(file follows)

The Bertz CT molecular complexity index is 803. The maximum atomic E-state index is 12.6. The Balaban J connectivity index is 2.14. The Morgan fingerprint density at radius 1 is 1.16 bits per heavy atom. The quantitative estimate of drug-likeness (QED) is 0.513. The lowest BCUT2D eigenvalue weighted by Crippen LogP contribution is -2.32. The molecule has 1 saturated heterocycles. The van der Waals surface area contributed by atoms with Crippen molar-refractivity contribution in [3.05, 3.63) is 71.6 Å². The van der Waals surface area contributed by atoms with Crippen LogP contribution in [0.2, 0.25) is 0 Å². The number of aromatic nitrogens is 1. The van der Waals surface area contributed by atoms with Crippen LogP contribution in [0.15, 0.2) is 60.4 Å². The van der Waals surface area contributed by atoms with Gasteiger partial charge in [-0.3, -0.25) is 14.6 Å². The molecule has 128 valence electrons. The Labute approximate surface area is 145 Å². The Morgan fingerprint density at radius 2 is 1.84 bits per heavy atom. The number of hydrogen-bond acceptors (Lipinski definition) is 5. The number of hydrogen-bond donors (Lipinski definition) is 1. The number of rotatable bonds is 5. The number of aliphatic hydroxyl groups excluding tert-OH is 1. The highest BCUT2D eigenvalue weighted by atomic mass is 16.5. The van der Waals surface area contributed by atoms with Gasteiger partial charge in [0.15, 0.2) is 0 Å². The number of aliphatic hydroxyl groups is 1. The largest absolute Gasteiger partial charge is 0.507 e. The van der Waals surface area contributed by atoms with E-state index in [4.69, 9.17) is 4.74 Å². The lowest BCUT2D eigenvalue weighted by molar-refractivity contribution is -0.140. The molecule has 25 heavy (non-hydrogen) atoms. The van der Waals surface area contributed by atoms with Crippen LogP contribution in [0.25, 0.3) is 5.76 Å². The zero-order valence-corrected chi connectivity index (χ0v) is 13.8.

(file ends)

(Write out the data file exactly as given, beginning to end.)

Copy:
The Bertz CT molecular complexity index is 803. The maximum atomic E-state index is 12.6. The Balaban J connectivity index is 2.14. The Morgan fingerprint density at radius 1 is 1.16 bits per heavy atom. The quantitative estimate of drug-likeness (QED) is 0.513. The lowest BCUT2D eigenvalue weighted by Crippen LogP contribution is -2.32. The molecule has 1 saturated heterocycles. The van der Waals surface area contributed by atoms with Crippen molar-refractivity contribution in [3.05, 3.63) is 71.6 Å². The van der Waals surface area contributed by atoms with Crippen LogP contribution in [0.2, 0.25) is 0 Å². The number of aromatic nitrogens is 1. The van der Waals surface area contributed by atoms with Crippen LogP contribution in [0.15, 0.2) is 60.4 Å². The van der Waals surface area contributed by atoms with Gasteiger partial charge in [-0.3, -0.25) is 14.6 Å². The molecule has 128 valence electrons. The Labute approximate surface area is 145 Å². The Morgan fingerprint density at radius 2 is 1.84 bits per heavy atom. The number of hydrogen-bond acceptors (Lipinski definition) is 5. The number of hydrogen-bond donors (Lipinski definition) is 1. The number of rotatable bonds is 5. The number of aliphatic hydroxyl groups excluding tert-OH is 1. The highest BCUT2D eigenvalue weighted by atomic mass is 16.5. The van der Waals surface area contributed by atoms with Gasteiger partial charge in [0.15, 0.2) is 0 Å². The number of aliphatic hydroxyl groups is 1. The largest absolute Gasteiger partial charge is 0.507 e. The van der Waals surface area contributed by atoms with E-state index in [4.69, 9.17) is 4.74 Å². The lowest BCUT2D eigenvalue weighted by molar-refractivity contribution is -0.140. The molecule has 25 heavy (non-hydrogen) atoms. The van der Waals surface area contributed by atoms with Crippen LogP contribution in [0.25, 0.3) is 5.76 Å². The zero-order valence-corrected chi connectivity index (χ0v) is 13.8.